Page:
A beautiful signed Japanese ferrule and pommel plate.
Length 176 mm
Width combined 10 mm
Thickness 3 mm
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Wari-kōgai (割笄) is a special version of the kōgai (笄) which means "sword-needle". The kōgai was a hairdressing tool that was carried in the scabbard with a Japanese sword. The wari-kōgai (割笄) was a kōgai that could split to form a pair of chopsticks, called waribashi (割箸) in Japanese. Wari-kōgai are seen from the Edo period onwards.1
A set of iron wari-kōgai that join as one kōgai. A tiny tenon and mortise joint helps hold the halves together when sheathed in the sword's saya.
The facing side is decorated with ginzōgan (銀象嵌); inlay work in silver showing karakusa (唐草) vine work.
It also prominently shows the Kiri-mon (桐紋) or Paulownia crest, historically the private symbol of the Japanese imperial family, and later also adopted by the Toyotomi clan who ruled Japan from 1585 until the siege of Osaka in 1615.
The version we see here is the Go-san kiri (五三桐) or "5-3 Paulownia" because of the number of small leaves above the crest, in this case arranges as 3-5-3. This is the most commonly used version of this mon.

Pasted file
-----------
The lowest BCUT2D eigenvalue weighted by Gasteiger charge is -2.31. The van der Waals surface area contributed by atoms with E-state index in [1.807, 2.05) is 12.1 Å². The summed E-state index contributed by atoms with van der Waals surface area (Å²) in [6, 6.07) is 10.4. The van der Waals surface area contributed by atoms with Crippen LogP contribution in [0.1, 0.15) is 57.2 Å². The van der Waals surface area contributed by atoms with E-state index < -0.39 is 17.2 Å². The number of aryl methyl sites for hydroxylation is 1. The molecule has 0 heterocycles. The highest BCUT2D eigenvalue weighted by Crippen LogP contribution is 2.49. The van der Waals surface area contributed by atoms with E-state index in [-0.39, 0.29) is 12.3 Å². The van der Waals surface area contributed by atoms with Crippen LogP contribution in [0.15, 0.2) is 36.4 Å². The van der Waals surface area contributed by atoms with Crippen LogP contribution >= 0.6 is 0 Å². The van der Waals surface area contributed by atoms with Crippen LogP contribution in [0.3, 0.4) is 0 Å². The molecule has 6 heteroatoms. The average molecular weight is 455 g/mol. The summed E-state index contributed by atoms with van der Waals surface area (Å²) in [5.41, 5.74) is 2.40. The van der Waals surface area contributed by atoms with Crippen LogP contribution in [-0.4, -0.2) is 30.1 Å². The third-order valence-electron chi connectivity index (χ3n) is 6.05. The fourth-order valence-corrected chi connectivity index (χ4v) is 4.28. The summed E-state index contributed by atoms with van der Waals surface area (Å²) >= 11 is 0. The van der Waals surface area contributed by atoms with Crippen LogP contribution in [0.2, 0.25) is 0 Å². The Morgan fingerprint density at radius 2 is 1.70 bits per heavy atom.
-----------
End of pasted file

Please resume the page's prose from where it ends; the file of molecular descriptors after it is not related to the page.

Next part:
1. Markus Sesko; "Encyclopedia of Japanese Swords". Lulu Enterprises, Inc. 2014. Page 519.
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The work nice and crisp, the execution has a naturalistic charm to it.
A purely Chinese guard and not a very orn
A Japanese style sword guard made in 17th century Nagasaki Chinatown.
A fine sword guard dating from the height of the Qing dynasty. It were fine Chinese dāo hùshǒu like this example that became the prototypes for an entire genre of Japanese tsuba with strong Chinese influence. It's nice to find a 100% Chinese example from time to time, like this one.
A chiseled iron sword guard depicting a Dutch ship with a figure on its stern.